43	    from XZ Utils. The wrapper sets compression options to values suitable
44	    for compressing the kernel image.
45	
46	    For kernel makefiles, two commands are provided for use with
47	    $(call if_needed). The kernel image should be compressed with
48	    $(call if_needed,xzkern) which will use a BCJ filter and a big LZMA2
49	    dictionary. It will also append a four-byte trailer containing the
50	    uncompressed size of the file, which is needed by the boot code.
51	    Other things should be compressed with $(call if_needed,xzmisc)
52	    which will use no BCJ filter and 1 MiB LZMA2 dictionary.
53	
54	Notes on compression options
55	
56	    Since the XZ Embedded supports only streams with no integrity check or
57	    CRC32, make sure that you don't use some other integrity check type
58	    when encoding files that are supposed to be decoded by the kernel. With
59	    liblzma, you need to use either LZMA_CHECK_NONE or LZMA_CHECK_CRC32
60	    when encoding. With the xz command line tool, use --check=none or
61	    --check=crc32.
62	
63	    Using CRC32 is strongly recommended unless there is some other layer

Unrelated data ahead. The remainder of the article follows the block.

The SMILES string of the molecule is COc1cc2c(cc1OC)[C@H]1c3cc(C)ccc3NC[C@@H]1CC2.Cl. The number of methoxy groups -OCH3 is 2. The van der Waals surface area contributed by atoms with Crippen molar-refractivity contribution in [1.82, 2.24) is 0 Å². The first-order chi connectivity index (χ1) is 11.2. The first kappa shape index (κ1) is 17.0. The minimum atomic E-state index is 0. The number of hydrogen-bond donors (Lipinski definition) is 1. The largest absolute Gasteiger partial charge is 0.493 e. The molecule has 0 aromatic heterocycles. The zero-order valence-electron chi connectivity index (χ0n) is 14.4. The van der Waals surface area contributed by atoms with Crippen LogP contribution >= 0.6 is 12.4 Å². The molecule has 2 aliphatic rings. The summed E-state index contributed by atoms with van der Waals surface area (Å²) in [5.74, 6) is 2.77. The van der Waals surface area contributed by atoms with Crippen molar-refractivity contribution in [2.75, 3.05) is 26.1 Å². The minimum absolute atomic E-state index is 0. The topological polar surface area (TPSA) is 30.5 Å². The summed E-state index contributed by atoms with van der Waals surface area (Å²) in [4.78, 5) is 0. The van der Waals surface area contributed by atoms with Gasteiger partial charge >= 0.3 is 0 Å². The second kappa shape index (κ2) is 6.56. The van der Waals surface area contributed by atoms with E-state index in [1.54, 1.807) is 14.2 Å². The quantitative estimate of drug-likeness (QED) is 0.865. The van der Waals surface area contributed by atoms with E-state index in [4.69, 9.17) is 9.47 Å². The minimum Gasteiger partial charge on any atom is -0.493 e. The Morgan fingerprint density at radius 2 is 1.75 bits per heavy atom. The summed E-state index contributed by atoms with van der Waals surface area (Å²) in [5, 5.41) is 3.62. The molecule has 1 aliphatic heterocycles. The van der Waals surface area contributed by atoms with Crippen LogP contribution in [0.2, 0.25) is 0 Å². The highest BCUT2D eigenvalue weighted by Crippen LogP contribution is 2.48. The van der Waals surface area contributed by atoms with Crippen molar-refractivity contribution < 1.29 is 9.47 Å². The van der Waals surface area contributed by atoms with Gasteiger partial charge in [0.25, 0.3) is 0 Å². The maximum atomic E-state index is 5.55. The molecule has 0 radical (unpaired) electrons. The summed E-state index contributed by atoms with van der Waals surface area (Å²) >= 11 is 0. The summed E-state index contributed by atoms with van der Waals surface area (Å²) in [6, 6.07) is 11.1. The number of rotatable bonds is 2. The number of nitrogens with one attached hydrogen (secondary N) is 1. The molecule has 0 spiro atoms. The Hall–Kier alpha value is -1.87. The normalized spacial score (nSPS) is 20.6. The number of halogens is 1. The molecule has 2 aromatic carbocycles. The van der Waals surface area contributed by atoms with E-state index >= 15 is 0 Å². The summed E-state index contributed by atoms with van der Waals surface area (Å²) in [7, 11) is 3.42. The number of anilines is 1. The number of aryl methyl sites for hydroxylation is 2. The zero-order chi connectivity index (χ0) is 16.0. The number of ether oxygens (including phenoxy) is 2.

64	    which will verify the integrity of the uncompressed data anyway.
65	    Double checking the integrity would probably be waste of CPU cycles.
66	    Note that the headers will always have a CRC32 which will be validated
67	    by the decoder; you can only change the integrity check type (or
68	    disable it) for the actual uncompressed data.
69	
70	    In userspace, LZMA2 is typically used with dictionary sizes of several
71	    megabytes. The decoder needs to have the dictionary in RAM, thus big
72	    dictionaries cannot be used for files that are intended to be decoded
73	    by the kernel. 1 MiB is probably the maximum reasonable dictionary
74	    size for in-kernel use (maybe more is OK for initramfs). The presets
75	    in XZ Utils may not be optimal when creating files for the kernel,
76	    so don't hesitate to use custom settings. Example:
77	
78	        xz --check=crc32 --lzma2=dict=512KiB inputfile
79	
80	    An exception to above dictionary size limitation is when the decoder